Mexico's Churches Dispute Details Of New Law on State and Religion

Law gives official recognition to religions, but critics say it also gives the Interior Ministry arbitrary power over the internal life of churches

A NEW law intended to launch Mexico into a era of clearer church-state relations is being swept up in a tempest of controversy.

"This boat is taking on water fast," says Roberto Blancarte, president of the Center for Religious Studies in Mexico, an nonsectarian academic research group. "Neither the Catholic hierarchy nor most of the other religions are satisfied with this law."

The Law of Religious Associations and Public Worship, passed July 15, fills in the details of the constitutional reforms initiated by President Carlos Salinas de Gortari in January.

For decades, governments here refused to recognize the existence of the Roman Catholic Church or any other church. Church officials could not vote. Church land was government property. Churches operated in a legal vacuum because of what state officials saw as political meddling and "excessive" property ownership.

But as they emerge from legal limbo, churches are finding themselves subject to new rules defining the roles of church and state. And the Catholic hierarchy, in particular, finds this objectionable.

The new law gives "excessive power to the state" by granting "discretionary power to the Interior Ministry over a series of aspects of the internal life of churches," complained Abelardo Alvarado Alcantara, auxiliary bishop of Mexico's Archdiocese, in a press conference last week.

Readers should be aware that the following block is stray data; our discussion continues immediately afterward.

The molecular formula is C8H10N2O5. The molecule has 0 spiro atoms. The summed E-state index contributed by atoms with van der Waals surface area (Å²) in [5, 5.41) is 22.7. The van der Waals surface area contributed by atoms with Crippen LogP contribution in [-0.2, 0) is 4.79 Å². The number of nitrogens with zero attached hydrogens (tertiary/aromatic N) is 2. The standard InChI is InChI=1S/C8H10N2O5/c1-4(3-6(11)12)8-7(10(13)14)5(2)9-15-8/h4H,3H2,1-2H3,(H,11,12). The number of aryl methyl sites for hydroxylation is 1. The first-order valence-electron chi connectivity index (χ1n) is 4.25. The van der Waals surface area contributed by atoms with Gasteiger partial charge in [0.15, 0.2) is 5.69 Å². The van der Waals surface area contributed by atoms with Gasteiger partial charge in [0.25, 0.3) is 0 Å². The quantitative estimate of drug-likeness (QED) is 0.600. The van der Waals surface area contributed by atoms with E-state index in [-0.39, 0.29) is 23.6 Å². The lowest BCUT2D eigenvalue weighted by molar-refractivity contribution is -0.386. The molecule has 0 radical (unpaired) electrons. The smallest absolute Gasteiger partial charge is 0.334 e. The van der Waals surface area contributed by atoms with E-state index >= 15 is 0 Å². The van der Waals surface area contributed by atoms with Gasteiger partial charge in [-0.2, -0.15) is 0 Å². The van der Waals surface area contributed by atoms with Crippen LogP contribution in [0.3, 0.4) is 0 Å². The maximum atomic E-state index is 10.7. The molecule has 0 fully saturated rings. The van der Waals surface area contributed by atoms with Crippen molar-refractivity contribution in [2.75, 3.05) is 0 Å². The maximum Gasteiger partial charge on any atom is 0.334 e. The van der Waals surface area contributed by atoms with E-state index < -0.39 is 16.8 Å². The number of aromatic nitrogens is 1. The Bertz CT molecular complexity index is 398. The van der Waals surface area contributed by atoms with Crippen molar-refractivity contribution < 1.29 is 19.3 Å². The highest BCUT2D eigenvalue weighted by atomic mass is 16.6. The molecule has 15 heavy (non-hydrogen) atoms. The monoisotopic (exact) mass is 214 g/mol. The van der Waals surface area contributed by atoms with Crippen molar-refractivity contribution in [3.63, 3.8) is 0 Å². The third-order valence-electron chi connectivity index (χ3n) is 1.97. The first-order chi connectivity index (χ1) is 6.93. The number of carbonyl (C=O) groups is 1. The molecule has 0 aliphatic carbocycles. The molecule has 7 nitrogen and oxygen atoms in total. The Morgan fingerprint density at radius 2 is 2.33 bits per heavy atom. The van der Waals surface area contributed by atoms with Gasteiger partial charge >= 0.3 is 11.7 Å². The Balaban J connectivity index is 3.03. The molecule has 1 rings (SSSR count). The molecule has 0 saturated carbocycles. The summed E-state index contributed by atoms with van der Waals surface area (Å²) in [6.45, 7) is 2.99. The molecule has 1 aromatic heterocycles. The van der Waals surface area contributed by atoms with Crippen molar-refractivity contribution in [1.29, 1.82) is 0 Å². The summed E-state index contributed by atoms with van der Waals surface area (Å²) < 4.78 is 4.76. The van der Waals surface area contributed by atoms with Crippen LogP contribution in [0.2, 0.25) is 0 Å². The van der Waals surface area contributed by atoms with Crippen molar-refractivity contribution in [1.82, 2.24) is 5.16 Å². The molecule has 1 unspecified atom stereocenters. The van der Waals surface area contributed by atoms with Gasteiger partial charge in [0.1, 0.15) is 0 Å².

Church property ownership is now limited to land and buildings "indispensable" to religious activities. "Who will say what's indispensable? The Interior Ministry," Mr. Blancarte says.

The most recent issue of Nuevo Criterio, an official Catholic publication, suggests that the Vatican withhold diplomatic ties with Mexico until the law is corrected. Ironically, notes Blancarte, Mr. Salinas "rushed these reforms through in an effort to win Vatican recognition," before the Pope visits Mexico this fall.

Catholic officials also are upset by the continued ban on ownership of media enterprises. But the smaller, less wealthy denominations here praise the clearer guidelines on media access.

"A complete opening would have been counterproductive," says Alberto Montalvo, president of the National Forum of Evangelical Christian Churches, a largely Pentecostal organization. "The Catholic Church could buy up more radio and television stations than us, then restrict our access. This way we can by space and time competitively."

But non-Catholic churches do object to other aspects of the legislation. For example, to qualify as a legal church or "religious association," a group must have been active in Mexico for at least five years and must have "well-known roots" in society. The group also must have "sufficient property" to meet church needs.

"How do you define "well-known roots" or "sufficient property?" And who decides if you meet these requirements?" wonders Raul Ruiz Avalia, a Methodist bishop and president of the Mexican Brotherhood of Evangelists. The requisites are "dangerous limitations on human rights" which discriminate against new religious movements, he says.

"In business terms," Blancarte says, "the government is declaring Mexico a closed market to all new religious movements."

The new law grants church officials the right to vote but prohibits them from holding elected or public office unless they formally leave their church post and wait five years. Bishop Ruiz notes that this law supposes all church organizations have a hierarchical structure and ignores the reality of Protestant lay ministry.

Another ambiguity Ruiz finds troubling is the article supposed to prohibit job discrimination. One cannot be denied work on the basis of religion, it reads, "except in cases foreseen in this and other applicable ordinances."

Ruiz says, "It's not clear what these cases and ordinances are."

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